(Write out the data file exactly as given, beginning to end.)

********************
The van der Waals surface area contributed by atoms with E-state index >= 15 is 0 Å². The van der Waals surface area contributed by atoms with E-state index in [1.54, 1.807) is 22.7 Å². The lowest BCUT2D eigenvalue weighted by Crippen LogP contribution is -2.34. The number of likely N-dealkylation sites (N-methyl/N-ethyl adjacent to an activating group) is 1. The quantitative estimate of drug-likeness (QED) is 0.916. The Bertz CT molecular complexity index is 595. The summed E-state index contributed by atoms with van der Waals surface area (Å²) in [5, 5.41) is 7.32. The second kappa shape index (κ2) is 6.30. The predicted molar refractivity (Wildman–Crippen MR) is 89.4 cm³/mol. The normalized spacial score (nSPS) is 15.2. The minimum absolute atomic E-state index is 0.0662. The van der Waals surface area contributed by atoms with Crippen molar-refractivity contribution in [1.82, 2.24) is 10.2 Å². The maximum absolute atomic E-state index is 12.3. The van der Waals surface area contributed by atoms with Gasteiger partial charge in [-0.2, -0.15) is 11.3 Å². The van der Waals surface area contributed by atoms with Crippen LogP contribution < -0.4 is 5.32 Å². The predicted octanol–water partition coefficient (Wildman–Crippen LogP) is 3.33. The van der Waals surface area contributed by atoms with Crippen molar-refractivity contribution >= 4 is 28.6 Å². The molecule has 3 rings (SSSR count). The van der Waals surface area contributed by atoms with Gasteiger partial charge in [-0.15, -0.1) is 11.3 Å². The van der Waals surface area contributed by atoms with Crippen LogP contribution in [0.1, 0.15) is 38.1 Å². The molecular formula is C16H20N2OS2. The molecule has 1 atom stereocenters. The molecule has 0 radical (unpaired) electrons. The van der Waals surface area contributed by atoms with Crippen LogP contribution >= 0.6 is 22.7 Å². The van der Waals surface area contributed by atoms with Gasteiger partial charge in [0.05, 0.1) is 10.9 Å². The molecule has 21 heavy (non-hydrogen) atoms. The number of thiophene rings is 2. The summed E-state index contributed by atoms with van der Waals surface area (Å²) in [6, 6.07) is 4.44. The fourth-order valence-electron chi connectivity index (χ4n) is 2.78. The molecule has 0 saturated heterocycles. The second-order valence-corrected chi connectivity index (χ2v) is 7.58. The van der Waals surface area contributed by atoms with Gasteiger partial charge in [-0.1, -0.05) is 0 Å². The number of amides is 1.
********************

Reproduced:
The van der Waals surface area contributed by atoms with E-state index >= 15 is 0 Å². The van der Waals surface area contributed by atoms with E-state index in [1.54, 1.807) is 22.7 Å². The lowest BCUT2D eigenvalue weighted by Crippen LogP contribution is -2.34. The number of likely N-dealkylation sites (N-methyl/N-ethyl adjacent to an activating group) is 1. The quantitative estimate of drug-likeness (QED) is 0.916. The Bertz CT molecular complexity index is 595. The summed E-state index contributed by atoms with van der Waals surface area (Å²) in [5, 5.41) is 7.32. The second kappa shape index (κ2) is 6.30. The predicted molar refractivity (Wildman–Crippen MR) is 89.4 cm³/mol. The normalized spacial score (nSPS) is 15.2. The minimum absolute atomic E-state index is 0.0662. The van der Waals surface area contributed by atoms with Crippen molar-refractivity contribution in [1.82, 2.24) is 10.2 Å². The maximum absolute atomic E-state index is 12.3. The van der Waals surface area contributed by atoms with Gasteiger partial charge in [-0.2, -0.15) is 11.3 Å². The van der Waals surface area contributed by atoms with Crippen LogP contribution < -0.4 is 5.32 Å². The predicted octanol–water partition coefficient (Wildman–Crippen LogP) is 3.33. The van der Waals surface area contributed by atoms with Crippen molar-refractivity contribution >= 4 is 28.6 Å². The molecule has 3 rings (SSSR count). The van der Waals surface area contributed by atoms with Gasteiger partial charge in [-0.15, -0.1) is 11.3 Å². The van der Waals surface area contributed by atoms with Crippen LogP contribution in [0.1, 0.15) is 38.1 Å². The molecular formula is C16H20N2OS2. The molecule has 1 atom stereocenters. The molecule has 0 radical (unpaired) electrons. The van der Waals surface area contributed by atoms with Crippen LogP contribution >= 0.6 is 22.7 Å². The van der Waals surface area contributed by atoms with Gasteiger partial charge in [0.05, 0.1) is 10.9 Å². The molecule has 21 heavy (non-hydrogen) atoms. The number of thiophene rings is 2. The summed E-state index contributed by atoms with van der Waals surface area (Å²) in [6, 6.07) is 4.44. The fourth-order valence-electron chi connectivity index (χ4n) is 2.78. The molecule has 0 saturated heterocycles. The second-order valence-corrected chi connectivity index (χ2v) is 7.58. The van der Waals surface area contributed by atoms with Gasteiger partial charge in [-0.1, -0.05) is 0 Å². The number of amides is 1.